On January 1, 2013, the Code of Professional Conduct for British Columbia (BC Code) came into effect. The BC Code, which replaces the Professional Conduct Handbook, is the new ethical guide for the legal profession in BC. While many of the principles contained in the Handbook have been preserved in the BC Code, the new document should provide greater guidance for lawyers facing an ethical dilemma.
For more information, see “The Code of Professional Conduct for British Columbia” in the Winter 2012 Benchers' Bulletin.
The Law Society and Continuing Legal Education Society of BC are also offering free courses on the new BC Code. Information is available on the CLE website.
Lawyers with questions about the BC Code should contact a Practice Advisor.
Designated paralegals – pilot project begins
[posted January 9, 2013]
January 1 marked the start date of a new two-year pilot project that allows designated paralegals, working under the supervision of a lawyer, to make limited appearances in some court registries to deal with certain applications in family law. The pilot project will run until December 31, 2014.
The pilot project is in addition to changes approved by the Benchers in July that allow designated paralegals to give legal advice to clients.
The aim of these reforms is to improve access to justice.
For more information about designated paralegals giving legal advice, as well as information about the pilot project, including a list of permitted appearances, the affidavit to be presented on first appearance and a list of participating court registries, see Paralegals.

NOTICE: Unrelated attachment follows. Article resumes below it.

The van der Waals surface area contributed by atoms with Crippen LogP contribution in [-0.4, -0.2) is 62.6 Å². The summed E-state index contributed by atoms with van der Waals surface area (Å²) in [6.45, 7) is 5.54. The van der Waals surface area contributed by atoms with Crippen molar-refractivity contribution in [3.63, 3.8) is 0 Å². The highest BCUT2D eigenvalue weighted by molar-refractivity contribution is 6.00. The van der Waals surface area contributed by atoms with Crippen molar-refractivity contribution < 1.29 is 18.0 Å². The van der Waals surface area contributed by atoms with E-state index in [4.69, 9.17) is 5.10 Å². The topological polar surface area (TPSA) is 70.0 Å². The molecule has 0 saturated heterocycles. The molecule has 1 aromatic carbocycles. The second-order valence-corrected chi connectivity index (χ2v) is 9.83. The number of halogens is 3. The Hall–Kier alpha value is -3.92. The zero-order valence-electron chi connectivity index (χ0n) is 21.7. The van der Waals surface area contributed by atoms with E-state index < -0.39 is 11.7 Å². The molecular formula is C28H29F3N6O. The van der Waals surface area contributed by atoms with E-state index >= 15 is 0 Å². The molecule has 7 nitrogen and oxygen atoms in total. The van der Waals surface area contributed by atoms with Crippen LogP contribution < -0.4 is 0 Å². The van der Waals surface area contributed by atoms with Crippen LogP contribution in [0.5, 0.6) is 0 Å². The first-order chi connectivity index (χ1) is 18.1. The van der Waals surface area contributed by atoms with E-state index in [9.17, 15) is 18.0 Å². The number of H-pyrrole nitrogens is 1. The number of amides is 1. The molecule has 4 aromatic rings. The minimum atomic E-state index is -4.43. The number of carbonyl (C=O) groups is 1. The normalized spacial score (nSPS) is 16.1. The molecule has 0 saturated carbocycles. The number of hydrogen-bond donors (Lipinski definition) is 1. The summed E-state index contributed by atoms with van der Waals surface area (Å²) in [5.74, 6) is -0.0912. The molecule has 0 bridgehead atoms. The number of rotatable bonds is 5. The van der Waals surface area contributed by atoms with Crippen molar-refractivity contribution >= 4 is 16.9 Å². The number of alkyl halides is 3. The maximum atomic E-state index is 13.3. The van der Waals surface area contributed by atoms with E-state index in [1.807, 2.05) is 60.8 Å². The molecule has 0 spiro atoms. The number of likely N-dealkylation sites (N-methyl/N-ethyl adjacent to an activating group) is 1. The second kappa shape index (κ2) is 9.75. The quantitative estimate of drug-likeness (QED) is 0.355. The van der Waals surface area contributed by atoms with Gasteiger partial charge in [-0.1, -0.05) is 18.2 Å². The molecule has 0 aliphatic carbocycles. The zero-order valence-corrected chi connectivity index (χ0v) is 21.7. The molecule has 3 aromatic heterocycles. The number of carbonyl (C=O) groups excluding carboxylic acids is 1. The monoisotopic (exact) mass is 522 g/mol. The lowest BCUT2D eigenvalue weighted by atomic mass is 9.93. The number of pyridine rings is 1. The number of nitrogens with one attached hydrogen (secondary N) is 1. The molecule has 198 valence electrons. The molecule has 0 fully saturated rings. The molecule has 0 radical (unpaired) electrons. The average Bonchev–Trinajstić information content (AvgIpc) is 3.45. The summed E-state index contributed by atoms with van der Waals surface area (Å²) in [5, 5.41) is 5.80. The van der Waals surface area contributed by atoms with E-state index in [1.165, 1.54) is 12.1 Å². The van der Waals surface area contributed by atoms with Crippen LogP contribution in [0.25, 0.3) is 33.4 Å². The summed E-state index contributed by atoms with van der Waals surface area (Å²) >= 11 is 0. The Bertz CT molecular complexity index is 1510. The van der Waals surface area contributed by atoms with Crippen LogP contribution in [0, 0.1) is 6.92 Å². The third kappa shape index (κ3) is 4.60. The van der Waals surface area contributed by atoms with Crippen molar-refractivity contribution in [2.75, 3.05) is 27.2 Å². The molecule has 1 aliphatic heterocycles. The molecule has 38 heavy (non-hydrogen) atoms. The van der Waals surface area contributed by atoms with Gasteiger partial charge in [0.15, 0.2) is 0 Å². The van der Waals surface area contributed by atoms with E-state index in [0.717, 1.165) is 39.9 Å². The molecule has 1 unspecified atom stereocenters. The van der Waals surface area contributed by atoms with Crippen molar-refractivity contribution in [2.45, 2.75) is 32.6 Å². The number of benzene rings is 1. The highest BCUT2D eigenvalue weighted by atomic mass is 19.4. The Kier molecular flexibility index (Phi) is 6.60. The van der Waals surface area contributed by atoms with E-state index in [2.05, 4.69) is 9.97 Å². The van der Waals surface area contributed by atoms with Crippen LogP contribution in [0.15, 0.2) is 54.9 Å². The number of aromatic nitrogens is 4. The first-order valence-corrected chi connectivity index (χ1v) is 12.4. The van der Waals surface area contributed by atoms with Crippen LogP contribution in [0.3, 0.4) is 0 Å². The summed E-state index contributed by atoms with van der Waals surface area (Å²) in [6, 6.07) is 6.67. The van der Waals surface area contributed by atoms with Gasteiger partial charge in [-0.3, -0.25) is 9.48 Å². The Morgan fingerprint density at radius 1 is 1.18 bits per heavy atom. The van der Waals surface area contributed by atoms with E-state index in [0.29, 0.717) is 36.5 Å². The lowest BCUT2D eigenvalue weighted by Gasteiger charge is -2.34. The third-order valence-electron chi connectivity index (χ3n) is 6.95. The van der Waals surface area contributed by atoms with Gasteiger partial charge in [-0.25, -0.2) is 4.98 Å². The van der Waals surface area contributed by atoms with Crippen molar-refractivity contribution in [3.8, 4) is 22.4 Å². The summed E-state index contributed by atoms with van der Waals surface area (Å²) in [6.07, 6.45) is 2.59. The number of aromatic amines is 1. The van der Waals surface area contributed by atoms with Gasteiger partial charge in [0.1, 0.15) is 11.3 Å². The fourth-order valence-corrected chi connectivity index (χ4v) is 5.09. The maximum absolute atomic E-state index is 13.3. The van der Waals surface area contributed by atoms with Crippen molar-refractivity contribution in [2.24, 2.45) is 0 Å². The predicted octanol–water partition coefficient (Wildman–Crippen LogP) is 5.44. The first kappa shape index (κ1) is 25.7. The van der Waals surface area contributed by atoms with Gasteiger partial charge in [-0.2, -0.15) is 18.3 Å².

Amendments to the Legal Profession Act
[posted January 9, 2013]
The Legal Profession Amendment Act, 2012 received Royal Assent on May 14, 2012. Many amendments made by the new Act were effective immediately, but many were unproclaimed.
On January 1, 2013, several of the unproclaimed amendments came into effect, including: the definitions of “conduct unbecoming a lawyer” and “review board” (new) and sections 6, 9, 42, 44, 44.1 Application of Administrative Tribunals Act (new), 46 to 48 and 87. The following sections were repealed: s. 31 Special Compensation Fund, s. 40 Medical examination and s. 45 Order for compliance. There is also a new section 50, a transitional provision of the Legal Profession Amendment Act, 2012 that deals with the closing out of the Special Compensation Fund.
See the Legal Profession Act.
PST returns April 1
[posted January 9, 2013]
British Columbia will return to the provincial sales tax on April 1, 2013. The Law Society will provide lawyers with assistance regarding the transition. When available, information will be posted in practice support and resources.
In the meantime, lawyers with questions about transitioning back to the PST should contact Law Society Practice Advisor Dave Bilinsky at firstname.lastname@example.org.